1. Wow! Your story has brought me to tears. I commend you for taking the first steps towards recovery and knowing that the best thing you can do not only for yourself but for the relationship with your daughter, is to find this recovery. My husband is a functioning alcoholic who is still in denial and has not spoken to our 3 children in 5 months. I just don't understand how not talking to or seeing his children cannot bring him to the point of getting help. I know he has to miss the relationship he had with them. Work your program and your daughter will see a difference in you and will see how much you love her. Take care..I wish you well.

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  2. I nearly lost the relationship with my daughter and son because I let alcohol take over my life. I have been sober for six months now and am rebuilding the relationship with both my children. I commend you for the steps you have taken and it will work out for you and your daughter. Keep moving forward....I wish you all the best.

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  3. It is not too late, just keep cleaning it up and your daughter will be able to say, "my Mother never gave up."

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  4. I can relate to your story in so many ways. I have been sober 2 + years and now have regained 50/50 custody with my two girls. My youngest, who is 11, recently told me her I am "her role model" and I almost collapsed with joy. Forgiveness is a generous quality with our children. I am a living testament to that. My children's love got me to get help and get sober and every time I want to take a drink, I look at them and realize that they are too important to take a chance at drinking again. I am sending you strength and just know that if you live honestly and keep moving forward, you will regain everything you have lost. God bless.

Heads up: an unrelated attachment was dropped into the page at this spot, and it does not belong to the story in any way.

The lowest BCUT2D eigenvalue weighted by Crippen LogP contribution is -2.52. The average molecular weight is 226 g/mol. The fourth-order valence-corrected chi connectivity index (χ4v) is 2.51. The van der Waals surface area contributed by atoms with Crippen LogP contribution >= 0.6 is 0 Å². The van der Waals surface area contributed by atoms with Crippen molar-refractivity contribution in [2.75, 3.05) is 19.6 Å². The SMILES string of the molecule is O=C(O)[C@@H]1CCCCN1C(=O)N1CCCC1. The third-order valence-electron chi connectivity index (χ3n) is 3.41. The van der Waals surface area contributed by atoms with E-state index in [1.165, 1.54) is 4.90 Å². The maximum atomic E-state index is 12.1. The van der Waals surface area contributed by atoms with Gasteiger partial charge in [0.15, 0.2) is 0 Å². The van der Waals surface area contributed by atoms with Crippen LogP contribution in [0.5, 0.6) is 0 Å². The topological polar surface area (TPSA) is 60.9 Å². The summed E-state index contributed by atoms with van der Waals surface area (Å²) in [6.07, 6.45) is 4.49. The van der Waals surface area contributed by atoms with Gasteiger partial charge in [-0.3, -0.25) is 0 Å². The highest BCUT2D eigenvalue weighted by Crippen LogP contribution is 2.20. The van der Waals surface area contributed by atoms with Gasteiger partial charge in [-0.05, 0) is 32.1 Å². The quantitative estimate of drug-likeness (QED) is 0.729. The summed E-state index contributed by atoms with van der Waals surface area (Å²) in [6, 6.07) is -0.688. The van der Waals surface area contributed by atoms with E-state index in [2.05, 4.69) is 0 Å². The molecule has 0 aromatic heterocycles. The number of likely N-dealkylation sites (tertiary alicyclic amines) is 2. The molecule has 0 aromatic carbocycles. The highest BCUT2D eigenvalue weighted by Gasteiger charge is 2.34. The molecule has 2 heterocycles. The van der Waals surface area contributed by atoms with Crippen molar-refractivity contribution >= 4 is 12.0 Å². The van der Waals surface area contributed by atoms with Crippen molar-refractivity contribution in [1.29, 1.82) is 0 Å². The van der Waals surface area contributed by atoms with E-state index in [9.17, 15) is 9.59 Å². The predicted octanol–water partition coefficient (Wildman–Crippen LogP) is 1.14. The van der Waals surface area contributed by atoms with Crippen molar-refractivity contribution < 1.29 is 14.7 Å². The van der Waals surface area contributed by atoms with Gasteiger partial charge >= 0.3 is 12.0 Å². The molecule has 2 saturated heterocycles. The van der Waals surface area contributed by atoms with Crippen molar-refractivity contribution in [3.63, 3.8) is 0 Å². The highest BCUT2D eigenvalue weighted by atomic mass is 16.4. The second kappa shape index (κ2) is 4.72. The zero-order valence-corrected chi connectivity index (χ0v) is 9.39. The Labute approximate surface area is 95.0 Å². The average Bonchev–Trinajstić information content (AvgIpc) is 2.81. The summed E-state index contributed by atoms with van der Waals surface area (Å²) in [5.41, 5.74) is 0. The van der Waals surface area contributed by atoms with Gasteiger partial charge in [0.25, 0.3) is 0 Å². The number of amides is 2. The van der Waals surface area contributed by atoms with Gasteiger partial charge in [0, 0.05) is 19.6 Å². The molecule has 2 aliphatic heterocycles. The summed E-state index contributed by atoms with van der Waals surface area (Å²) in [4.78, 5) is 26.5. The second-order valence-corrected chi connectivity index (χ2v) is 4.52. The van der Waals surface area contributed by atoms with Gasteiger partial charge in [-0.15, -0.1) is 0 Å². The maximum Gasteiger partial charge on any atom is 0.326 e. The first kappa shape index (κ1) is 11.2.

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  5. I totally agree with the comment above. Children are the most forgiving and innocent creatures. Living Life on Life's terms is a very hard thing, but as the post above said.. the most important thing is HONESTY and FAITH. Keep doing the next right thing and good things will come.. you have to believe that. Sending you prayers and support.. from one Alcoholic Mother to another.

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  6. While reading your post I just kept nodding my head and saying "yes, I understand that." My children suffered greatly through my addiction, and they were the single biggest reason I sought sobriety. I began looking at life as a series of choices. I started doing the next right thing and I honestly cannot believe where our relationships are today. Never give up.

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  7. Such an inspirational story of how you are doing so well now in sobriety. I too grew up with an alcoholic father who ruined our family and I vowed to never be like him. So what did I do? Ended up EXACTLY like him. Your story reminds me a lot of myself. It is awesome that you are doing everything that is asked of you (meetings, service work, sponsor, etc.) So many people struggle to do whatever it takes and it doesn't always turn out well. I think you are doing great and all you can really do now is live one day at a time, work your program and continue to make your living amends. Your daughter is going to love and appreciate so much all the work you put into yourself. What an awesome gift you can give her. Hang in there - you are not alone!

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  8. Keep doing what you are doing and all of the "Promises" will come to fruition. I have been sober since July 2011...not much longer than you. I am growing more and more everyday. My daughter is 24 and will not talk to me. She won't allow me to see my Grandson. Maybe, God willing, with time she will come around. Just don't drink.